Unionists must win a convincing victory in next year's independence referendum to settle the question for a generation, the leader of the No campaign has suggested.
Alistair Darling said his side had to "win well" to head off calls for another poll, the so-called "neverendum".
Loading article content
He contrasted the No campaign's position with that of the nationalists, saying they had to win only "by one vote" to achieve their ultimate aim.
At an event with journalists in Westminster, Mr Darling, who heads the Better Together campaign, said: "It is a fact the nationalists only need to win once by one vote and there is no going back – we are all agreed that whatever the independence result is, we will stick to it."
He added: "I do think that we [the Unionists] need to win well because I do not think that it will do Scotland any good to be talking about the constitution year after year while parking big issues like how do we improve our health, our education or our transport, because frankly, lots of big issues are not getting the attention they deserve because so much in Scotland is seen through the prism of the constitution."
But he refused to be drawn on what percentage of the vote he thought necessary to prevent calls for another referendum within just a few years. "I will tell you the day after what number we were aiming for," he said.
Senior Coalition sources said earlier this year that a "crushing defeat" was needed to ensure the independence question was answered for a generation. They warned that if 40% or more of the population backed calls to leave the UK, pressure could build for another referendum within just a few years.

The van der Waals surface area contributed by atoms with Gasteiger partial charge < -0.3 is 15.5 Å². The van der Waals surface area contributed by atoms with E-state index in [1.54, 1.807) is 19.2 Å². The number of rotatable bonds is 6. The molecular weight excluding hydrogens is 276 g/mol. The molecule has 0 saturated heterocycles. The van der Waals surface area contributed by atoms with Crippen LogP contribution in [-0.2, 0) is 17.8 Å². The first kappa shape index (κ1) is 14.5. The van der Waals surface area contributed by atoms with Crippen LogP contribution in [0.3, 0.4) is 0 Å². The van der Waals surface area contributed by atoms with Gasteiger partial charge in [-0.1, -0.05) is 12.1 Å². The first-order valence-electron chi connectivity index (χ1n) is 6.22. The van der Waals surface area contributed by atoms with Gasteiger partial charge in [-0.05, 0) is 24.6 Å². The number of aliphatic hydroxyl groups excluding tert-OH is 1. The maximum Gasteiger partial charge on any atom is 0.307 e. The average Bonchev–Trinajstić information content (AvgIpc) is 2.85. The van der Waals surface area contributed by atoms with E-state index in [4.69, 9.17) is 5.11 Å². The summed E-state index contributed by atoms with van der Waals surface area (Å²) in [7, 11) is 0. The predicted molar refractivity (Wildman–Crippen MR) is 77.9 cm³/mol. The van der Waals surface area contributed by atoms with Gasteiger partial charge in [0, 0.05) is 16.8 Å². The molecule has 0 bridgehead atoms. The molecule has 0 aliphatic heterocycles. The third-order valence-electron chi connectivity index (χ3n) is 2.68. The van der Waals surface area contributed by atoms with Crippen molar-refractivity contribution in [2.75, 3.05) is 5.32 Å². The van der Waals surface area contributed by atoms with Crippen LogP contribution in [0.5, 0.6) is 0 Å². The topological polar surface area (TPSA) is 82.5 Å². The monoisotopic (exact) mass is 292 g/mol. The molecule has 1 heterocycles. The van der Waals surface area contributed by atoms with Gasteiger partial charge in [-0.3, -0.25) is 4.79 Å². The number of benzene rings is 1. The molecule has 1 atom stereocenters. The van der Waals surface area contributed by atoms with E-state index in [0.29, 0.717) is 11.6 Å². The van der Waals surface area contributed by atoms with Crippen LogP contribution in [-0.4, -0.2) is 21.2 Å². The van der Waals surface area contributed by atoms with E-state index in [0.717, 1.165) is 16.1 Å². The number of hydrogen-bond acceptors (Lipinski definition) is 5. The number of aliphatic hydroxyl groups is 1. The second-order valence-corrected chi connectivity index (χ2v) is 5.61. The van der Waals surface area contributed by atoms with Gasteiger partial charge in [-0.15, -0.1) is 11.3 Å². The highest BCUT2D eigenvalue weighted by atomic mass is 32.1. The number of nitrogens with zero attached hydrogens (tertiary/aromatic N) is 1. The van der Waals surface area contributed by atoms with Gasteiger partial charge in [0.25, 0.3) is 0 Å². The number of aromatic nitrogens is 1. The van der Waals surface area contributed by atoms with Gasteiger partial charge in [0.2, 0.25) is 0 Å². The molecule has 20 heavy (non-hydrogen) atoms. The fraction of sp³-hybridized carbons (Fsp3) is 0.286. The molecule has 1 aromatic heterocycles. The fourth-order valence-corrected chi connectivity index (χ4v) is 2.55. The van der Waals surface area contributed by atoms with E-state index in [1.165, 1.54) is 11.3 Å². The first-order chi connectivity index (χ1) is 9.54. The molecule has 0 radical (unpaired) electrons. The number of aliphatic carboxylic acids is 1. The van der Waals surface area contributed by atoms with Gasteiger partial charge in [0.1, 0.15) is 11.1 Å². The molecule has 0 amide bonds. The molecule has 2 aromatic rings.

Former Chancellor Mr Darling said his campaign had upended the belief independence was inevitable. He said: "A year ago there was a feeling independence was inevitable, but 12 months later that has changed. The majority of people do not accept the nationalist argument."
The Edinburgh MP also said he had no objection "in principle" to Scottish Labour leader Johann Lamont's proposal to devolve all tax-raising powers to Holyrood, a move which triggered objections from some Scottish Labour MPs.
But he warned that any significant extension of devolution would have to be approved by UK as well as Scottish voters. Mr Darling said: "If you are going to stand on any platform of constitutional change you are duty bound to put it in a UK manifesto."
He refused to be drawn on the comments by former Labour Prime Minister Gordon Brown that the Conservatives were close to adopting Enoch Powell-style rhetoric on immigration.
In other remarks, Mr Darling attacked calls for RBS to be split up as "ridiculous". He warned that such a move would leave taxpayers with the "bad" part of the bank "while someone else walks off with the good bit".